I pray the Rosary daily, and I've heard the Sisters' beautiful music before, so I jumped at the opportunity to review this CD. And it exceeded my expectations.
After introducing each mystery, a sister reads the relevant bible passage. What distinguishes this Rosary recording from others, is that she cites the book and verse of the passage in case you wish to make note of it, or read further in the passage.
I especially like the echo-like sound affect that is used while reading the bible passage...it enhances it and makes it sound more powerful and biblical..
When you finish the rosary, you can enjoy a few beautiful hymns by the sisters....two in English, one in Latin.
The Rosary + the Sisters' beautiful singing = an awesome CD.
This is one of those recordings that I would classify as a spiritual aide...it will bring you closer to the Lord, and I can't recommend it highly enough.
Thursday, November 20, 2014
This true story is mostly about Donna Lawrence and her husband Roy. Donna is attacked by a pit bull dog. The attack has long-lasting effects on her. A short time after that, Donna and her friend are walking and come upon a dog that was badly beaten and burned; ironically, it is a pit bull puppy.
Donna can't leave the puppy. She names her Susie and, against all odds, she raises the money to pay for Susie's medical care and recovery. Her friend Ramona is supportive, and her husband is at first reluctant...then very supportive. Together, Donna and Susie both recover and heal from their injuries.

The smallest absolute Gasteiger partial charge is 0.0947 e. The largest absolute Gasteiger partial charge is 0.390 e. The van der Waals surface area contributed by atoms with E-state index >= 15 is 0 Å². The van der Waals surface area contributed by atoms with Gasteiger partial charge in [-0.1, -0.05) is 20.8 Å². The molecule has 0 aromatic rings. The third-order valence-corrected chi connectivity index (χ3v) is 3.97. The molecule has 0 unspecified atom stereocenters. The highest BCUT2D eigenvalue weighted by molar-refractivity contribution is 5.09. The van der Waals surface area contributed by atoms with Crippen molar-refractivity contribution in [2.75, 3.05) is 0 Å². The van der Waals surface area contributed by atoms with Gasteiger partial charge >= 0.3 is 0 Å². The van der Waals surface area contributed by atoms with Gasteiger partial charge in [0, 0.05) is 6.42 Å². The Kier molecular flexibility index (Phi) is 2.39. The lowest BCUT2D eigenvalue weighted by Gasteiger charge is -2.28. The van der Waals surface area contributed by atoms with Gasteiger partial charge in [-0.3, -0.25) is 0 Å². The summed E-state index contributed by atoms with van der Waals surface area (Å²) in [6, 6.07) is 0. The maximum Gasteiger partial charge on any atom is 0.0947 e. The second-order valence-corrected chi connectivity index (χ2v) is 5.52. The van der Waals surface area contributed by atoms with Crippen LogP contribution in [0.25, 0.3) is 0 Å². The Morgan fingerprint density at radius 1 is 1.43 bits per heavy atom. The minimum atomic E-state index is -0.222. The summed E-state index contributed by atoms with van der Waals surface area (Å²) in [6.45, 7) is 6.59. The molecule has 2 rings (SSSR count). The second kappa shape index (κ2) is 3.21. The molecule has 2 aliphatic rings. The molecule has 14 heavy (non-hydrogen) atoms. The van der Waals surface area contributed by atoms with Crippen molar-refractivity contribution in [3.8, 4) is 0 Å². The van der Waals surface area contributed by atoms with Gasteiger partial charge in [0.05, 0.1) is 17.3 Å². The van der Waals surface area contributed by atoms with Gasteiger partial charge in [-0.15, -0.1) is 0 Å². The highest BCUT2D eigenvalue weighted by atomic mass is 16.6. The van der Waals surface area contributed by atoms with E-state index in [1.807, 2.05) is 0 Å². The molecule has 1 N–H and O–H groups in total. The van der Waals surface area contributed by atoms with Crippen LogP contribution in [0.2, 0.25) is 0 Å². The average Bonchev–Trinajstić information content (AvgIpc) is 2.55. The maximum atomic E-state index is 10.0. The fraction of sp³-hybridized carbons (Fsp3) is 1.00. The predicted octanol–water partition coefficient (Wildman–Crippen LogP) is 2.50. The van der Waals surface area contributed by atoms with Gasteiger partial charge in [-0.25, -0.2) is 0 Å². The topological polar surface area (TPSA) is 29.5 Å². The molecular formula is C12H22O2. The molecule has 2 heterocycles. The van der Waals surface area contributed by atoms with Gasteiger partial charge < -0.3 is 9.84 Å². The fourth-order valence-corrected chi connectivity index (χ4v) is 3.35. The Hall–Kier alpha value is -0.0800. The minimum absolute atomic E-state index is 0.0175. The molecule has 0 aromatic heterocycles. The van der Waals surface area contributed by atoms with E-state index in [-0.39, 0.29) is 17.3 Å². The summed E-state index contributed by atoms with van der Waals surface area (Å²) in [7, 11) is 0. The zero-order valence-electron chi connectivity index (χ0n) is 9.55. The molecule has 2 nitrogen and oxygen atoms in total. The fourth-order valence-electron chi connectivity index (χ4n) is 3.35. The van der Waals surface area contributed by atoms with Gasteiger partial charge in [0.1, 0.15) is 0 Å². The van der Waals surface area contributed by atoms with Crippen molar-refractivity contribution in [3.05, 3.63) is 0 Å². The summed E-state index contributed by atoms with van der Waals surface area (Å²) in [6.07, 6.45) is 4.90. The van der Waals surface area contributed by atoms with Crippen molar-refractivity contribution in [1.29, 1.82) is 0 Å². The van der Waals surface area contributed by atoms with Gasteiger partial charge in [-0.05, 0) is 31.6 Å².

Together, Donna and her husband seek justice for Susie both by seeing her attacker punished, and working to get 'Susie's Law' passed, which increased the penalty for animal cruelty or abuse..in my very own state of North Carolina :).
Special acting KUDO's to Burgess Jenkins, who played Roy Lawrence; I felt his acting was the most realistic and credible. His responses to various events in the story were very natural, instinctive and genuine.
I admit I love animals and I'm a sucker for an animal story, but this is a really heartwarming story that I proudly recommend.
Wednesday, November 19, 2014
The introduction begins with the paradox of art being a means of escaping the world, while at the same time, highlighting the beauty of the world.
For me, I am best able to appreciate art by hearing the story behind the art. A few of my favorites:
- When The priest Laocoon opposed Minerva, she sent a giant serpent to strangle his two sons, and then him. This statue was the beginning of the Vatican Museums in 1504.
- Da Vinci's 'Saint Jerome', while still unfinished, was used as a she maker's bench and was rediscovered two centuries later.
- Did you know that Michaelangelo inscribed his signature on the Pieta, on the ribbon of the Blessed Mother's dress? I didn't...
There were several references to these works of art bringing us closer to God, and I do believe that is true. Whether you are seeking that, or if you are just someone who appreciates beautiful art, I strongly recommend that you see this movie. It will bring you closer to the art than you could get even by being there. The photography is outstanding, and brings the art to life.
For Theaters and Showtimes:
Thursday, November 13, 2014
Book Review: Yes, God! What Ordinary Families Can Learn about Parenting from Today’s Vocation Stories